El Salvador is to become the first country in the world to accept bitcoin cryptocurrency as official tender. As a result, there will be less harsh fees for the country's extensive number of overseas transactions, but there's growing concern over the potential for illicit activity to run amok.
Being decentralized, cryptocurrencies work independently of the world's banks. Due to their rapid fluctuations in value, cryptocurrency has been widely rejected across the mainstream economy, and generally pushed to the side-lines as a sort of novelty payment method. Yet you can pay for your Subway with bitcoin in some places, and as more companies begin to adopt crypto as a means of payment, countries around the world are starting to take notice.
Recently, it became clear to El Salvador's President, Nayib Bukele, that making bitcoin an official currency would be of benefit to his people, though there are some potential risks that come along with it.
As SVT reported (opens in new tab) (via Sweclockers (opens in new tab)), Bukele presented a bill back in June to adopt bitcoin as official tender. As many as 70% of Salvadorians do not have a bank account, and are dependent on money received from relatives living abroad. In fact, 23% of El Salvador's Gross domestic product (GDP) last year came from around 2.5 million Salvadorans living and working abroad, amounting to around $6 billion.
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By making a move to cryptocurrency, users making transactions such as these can bypass the high fees placed on other transferral methods involving US dollars (USD).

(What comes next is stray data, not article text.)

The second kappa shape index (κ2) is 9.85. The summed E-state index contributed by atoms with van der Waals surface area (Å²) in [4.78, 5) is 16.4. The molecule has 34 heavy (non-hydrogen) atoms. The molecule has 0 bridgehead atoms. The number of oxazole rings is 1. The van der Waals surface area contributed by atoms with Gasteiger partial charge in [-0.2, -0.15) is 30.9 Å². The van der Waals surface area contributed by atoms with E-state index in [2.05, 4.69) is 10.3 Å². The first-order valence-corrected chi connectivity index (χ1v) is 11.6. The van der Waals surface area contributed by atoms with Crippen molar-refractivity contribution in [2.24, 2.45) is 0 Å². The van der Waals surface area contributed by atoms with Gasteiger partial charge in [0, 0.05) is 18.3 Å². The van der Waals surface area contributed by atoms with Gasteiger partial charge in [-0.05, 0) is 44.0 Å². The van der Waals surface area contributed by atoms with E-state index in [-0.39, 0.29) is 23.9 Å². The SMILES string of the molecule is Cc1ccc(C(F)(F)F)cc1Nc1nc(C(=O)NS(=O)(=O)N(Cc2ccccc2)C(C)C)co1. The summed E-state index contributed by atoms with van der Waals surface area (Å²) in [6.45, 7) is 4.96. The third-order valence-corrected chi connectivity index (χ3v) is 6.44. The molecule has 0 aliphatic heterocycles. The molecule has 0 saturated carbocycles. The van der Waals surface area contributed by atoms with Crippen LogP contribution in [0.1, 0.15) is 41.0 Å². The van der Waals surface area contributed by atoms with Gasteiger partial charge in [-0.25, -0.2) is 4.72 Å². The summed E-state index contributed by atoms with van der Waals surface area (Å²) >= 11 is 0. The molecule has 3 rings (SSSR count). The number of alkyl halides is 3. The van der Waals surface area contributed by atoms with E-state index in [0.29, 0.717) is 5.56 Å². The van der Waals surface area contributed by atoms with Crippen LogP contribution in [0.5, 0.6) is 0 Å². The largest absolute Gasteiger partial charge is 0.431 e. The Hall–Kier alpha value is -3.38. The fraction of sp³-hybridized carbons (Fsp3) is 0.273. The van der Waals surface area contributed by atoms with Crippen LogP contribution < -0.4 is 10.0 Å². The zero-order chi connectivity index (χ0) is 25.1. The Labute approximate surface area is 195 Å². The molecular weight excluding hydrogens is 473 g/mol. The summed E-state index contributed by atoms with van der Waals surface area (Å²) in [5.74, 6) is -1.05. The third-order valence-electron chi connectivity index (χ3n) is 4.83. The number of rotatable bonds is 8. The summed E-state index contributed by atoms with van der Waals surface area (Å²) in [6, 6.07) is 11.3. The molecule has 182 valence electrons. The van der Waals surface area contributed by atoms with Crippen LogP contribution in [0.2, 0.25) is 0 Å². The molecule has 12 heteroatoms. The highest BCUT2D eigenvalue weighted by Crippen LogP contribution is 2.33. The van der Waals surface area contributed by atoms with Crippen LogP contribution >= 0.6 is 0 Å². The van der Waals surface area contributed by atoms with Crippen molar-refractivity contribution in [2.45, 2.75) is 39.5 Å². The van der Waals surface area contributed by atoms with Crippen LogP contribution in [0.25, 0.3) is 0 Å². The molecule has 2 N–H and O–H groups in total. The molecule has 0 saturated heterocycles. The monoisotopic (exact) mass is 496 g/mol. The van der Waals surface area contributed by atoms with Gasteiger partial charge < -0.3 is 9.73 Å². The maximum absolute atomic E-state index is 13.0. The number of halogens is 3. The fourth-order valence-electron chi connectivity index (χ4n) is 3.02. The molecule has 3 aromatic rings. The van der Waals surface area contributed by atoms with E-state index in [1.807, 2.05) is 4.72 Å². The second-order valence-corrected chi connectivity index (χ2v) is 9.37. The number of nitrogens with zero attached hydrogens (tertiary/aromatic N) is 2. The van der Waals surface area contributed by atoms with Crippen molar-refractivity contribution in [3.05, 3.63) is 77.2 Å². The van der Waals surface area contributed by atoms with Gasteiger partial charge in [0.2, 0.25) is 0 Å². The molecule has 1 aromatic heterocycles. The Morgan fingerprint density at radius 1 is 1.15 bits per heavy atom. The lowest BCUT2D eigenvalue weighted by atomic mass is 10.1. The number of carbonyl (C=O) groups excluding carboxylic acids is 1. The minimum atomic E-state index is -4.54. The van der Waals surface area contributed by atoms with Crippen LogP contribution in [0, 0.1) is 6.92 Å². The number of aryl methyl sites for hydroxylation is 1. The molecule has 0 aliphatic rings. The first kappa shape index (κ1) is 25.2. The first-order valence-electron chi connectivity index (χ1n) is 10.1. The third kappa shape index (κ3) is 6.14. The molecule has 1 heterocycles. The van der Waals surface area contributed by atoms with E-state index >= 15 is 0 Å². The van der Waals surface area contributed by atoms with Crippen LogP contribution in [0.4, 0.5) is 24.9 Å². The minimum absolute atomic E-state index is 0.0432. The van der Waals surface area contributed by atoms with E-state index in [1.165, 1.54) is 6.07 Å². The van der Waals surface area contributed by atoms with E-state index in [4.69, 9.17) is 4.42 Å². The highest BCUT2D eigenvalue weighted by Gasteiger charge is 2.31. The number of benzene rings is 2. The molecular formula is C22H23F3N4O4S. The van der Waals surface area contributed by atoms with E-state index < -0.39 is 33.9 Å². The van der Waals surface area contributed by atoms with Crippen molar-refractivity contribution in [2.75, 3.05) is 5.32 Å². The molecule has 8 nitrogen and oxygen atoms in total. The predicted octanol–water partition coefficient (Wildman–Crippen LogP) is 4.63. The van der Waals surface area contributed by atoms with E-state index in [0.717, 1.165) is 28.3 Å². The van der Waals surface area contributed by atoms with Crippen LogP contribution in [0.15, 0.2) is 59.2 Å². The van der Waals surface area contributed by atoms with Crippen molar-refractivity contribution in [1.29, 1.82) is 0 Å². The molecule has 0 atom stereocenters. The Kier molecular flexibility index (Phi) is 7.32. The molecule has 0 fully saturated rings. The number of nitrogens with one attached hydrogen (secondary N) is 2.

"In the short term, it will generate jobs and help include thousands who are outside the formal economy," Bukele claimed at the bitcoin conference in Miami, a week before the bill was to be presented to Congress. The bill, having now been passed, means bitcoin will become official currency as of tomorrow.
Accompanying it, Chivo electronic wallets will be available to users, along with 200 digital ATMs that will allow Salvadorians to swap their USD for bitcoin, as and when they please.
Of course, with bitcoin not dependent on banks, anonymity will be rife. That means criminals will be able to send and receive money without being traced. Illicit activity is a big concern, then, and will be until El Salvador implements something akin to what the EU is proposing to regulate cryptocurrency (opens in new tab). The World Bank and International Monetary Fund have issued warnings to that effect, so it may be only a matter of time before regulations are brought into effect.